During Hurricane Katrina, rushing water caused one refinery’s oil tank to rupture, sending oil into more than 1,700 homes a mile away. And the Houston area has many schools and neighborhoods that are less than a mile from large refineries and oil storage terminals. Eighteen months ago, we asked the government for documents that should have shed a lot of light on Houston’s vulnerability to a massive hurricane. After finally receiving them, it turns out the documents are basically useless.

  • Lawmaker criticizes closure of biodefense lab

    President Trump’s FY2018 budget, released last week, zeroes out funding for the National Biodefense Analysis and Countermeasures Center (NBACC) in Frederick, Maryland and calls for its closure. NBACC, operated by DHS, supports preparedness planning, intelligence assessments and bio-forensic analysis. The lab often assists the FBI in investigating bioterrorism and bio-crime and employs over 180 people.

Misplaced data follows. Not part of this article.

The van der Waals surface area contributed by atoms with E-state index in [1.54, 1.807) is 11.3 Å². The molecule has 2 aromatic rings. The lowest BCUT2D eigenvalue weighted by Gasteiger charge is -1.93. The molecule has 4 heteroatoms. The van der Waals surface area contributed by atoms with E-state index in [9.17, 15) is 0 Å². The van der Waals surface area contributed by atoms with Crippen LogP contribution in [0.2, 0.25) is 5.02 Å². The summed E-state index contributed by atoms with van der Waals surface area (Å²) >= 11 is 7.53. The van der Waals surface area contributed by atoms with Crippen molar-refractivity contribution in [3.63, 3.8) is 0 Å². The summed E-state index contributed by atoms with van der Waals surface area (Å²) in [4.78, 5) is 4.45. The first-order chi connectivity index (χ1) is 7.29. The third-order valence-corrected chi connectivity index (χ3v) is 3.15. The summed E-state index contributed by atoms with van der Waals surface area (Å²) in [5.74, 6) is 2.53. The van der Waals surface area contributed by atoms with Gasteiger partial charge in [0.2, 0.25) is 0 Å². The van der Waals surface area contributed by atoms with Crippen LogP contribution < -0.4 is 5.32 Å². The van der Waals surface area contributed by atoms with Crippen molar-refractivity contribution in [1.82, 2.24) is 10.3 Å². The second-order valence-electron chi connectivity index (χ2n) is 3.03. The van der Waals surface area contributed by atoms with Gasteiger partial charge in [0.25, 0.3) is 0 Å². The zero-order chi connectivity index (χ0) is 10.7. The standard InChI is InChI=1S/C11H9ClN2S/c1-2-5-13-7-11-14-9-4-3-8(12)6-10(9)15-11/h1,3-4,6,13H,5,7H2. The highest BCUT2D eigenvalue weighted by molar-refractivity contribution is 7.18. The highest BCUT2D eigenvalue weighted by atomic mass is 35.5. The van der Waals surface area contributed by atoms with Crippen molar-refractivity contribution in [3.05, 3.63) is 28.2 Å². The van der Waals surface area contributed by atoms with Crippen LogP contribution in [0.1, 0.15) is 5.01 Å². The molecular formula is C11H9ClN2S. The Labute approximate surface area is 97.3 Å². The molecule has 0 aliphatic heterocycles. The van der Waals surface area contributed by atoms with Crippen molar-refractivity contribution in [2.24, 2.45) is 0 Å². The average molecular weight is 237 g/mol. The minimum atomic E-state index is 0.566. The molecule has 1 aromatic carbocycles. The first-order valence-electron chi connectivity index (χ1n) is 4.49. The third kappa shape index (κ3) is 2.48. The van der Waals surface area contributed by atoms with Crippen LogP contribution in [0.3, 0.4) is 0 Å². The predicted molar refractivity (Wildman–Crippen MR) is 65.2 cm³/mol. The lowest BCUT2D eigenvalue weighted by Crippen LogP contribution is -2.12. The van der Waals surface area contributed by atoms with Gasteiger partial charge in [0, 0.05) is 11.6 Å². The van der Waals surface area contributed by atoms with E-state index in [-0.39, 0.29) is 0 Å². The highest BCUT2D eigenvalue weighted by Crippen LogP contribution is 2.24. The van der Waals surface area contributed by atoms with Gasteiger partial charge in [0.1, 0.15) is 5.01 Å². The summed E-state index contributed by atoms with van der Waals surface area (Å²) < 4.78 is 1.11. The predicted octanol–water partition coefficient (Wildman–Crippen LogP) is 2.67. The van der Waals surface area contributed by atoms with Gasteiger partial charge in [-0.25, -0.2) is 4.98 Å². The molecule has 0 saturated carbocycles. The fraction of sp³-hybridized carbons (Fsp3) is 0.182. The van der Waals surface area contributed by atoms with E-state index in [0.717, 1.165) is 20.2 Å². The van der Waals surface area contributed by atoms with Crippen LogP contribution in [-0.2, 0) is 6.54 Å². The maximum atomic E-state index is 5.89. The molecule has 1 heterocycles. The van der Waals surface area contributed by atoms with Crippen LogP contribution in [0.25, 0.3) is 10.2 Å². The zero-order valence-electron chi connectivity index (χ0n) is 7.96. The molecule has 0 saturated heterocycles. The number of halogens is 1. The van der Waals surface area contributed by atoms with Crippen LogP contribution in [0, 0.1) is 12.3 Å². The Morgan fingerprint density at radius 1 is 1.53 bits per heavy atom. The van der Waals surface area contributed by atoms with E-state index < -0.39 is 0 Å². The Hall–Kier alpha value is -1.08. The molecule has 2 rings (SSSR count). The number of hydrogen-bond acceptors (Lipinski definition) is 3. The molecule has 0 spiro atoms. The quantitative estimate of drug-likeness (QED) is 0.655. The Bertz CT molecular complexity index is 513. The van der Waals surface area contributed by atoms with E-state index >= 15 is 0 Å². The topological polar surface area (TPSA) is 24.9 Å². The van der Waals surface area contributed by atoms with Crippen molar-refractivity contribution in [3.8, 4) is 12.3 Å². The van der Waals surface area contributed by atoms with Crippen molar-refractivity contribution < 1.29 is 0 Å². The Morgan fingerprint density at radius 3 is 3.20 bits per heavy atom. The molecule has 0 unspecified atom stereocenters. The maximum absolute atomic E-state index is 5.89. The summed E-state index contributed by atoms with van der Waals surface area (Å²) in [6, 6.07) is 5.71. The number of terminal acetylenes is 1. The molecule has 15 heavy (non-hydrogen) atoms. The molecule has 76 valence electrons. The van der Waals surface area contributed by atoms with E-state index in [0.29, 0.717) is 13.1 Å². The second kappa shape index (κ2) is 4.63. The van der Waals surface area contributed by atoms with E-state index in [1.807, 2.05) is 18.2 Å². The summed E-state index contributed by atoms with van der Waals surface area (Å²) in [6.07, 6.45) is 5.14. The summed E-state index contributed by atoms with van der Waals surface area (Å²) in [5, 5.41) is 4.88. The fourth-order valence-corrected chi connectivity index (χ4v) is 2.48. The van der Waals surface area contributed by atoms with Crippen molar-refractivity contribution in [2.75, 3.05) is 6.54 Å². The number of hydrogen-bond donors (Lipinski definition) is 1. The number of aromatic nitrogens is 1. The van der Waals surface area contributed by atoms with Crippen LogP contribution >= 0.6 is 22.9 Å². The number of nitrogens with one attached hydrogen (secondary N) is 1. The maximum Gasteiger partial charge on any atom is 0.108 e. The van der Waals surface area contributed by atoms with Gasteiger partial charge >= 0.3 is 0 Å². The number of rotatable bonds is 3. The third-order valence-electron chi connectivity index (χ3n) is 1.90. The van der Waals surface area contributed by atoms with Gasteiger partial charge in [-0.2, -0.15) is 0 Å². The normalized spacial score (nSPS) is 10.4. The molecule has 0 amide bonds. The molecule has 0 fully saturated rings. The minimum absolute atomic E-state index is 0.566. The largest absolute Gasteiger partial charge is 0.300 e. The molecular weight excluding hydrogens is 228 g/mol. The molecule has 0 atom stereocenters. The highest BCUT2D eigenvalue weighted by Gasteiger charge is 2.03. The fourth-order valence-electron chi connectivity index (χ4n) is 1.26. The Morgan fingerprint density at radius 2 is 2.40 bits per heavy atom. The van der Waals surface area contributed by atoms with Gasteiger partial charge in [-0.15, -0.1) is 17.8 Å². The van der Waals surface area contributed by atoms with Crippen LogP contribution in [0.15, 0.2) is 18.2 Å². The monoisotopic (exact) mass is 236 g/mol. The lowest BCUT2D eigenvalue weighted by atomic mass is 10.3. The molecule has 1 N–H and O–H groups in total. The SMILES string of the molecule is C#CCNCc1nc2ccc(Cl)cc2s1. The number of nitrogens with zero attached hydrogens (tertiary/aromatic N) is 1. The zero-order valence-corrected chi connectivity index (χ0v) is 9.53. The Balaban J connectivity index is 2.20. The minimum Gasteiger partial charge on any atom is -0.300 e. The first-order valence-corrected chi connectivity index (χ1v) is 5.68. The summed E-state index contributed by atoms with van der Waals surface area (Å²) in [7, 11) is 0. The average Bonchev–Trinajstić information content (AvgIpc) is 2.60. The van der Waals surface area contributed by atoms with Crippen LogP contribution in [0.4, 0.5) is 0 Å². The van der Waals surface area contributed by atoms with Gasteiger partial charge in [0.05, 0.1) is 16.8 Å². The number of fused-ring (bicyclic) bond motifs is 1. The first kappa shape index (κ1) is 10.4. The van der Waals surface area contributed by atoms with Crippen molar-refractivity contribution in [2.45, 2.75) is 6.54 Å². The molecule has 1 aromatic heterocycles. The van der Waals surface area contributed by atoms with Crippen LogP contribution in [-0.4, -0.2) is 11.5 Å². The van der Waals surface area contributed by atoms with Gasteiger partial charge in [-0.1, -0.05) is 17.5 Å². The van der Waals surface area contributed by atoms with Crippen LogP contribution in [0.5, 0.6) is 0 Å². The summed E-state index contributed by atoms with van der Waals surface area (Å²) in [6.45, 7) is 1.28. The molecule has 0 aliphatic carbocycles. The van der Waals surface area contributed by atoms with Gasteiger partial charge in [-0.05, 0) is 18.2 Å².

• ACLU issues Texas “travel advisory”

    The American Civil Liberties Union (ACLU) issued a “travel alert” informing anyone planning to travel to Texas in the near future to anticipate the possible violation of their constitutional rights when stopped by law enforcement. The ACLU says that the alert comes amid the passing of a Texas law known as SB4. The law gives a green light to police officers in the state to investigate a person’s immigration status during a routine traffic stop, leading to widespread racial profiling, baseless scrutiny, and illegal arrests of citizens and non-citizens alike presumed to be “foreign” based on how they look or sound.

  • Lawsuit over sanctuary cities bill is just a matter of time, opponents say

    The question isn’t whether or not the Texas attorney general’s office will be hauled to court over a Texas Senate bill to ban “sanctuary” policies in Texas — but, more likely, when they’ll be asked to defend Senate Bill 4 (SB4) in a federal court. The legislation makes sheriffs, constables, police chiefs and other local leaders subject to a Class A misdemeanor and possible jail time if they don’t cooperate with federal authorities and honor requests from immigration agents to hold inmates who are subject to deportation. It includes civil penalties for entities that violate the provision that begin at $1,000 for a first offense and climb to as high as $25,500 for subsequent infractions. It also applies to public colleges.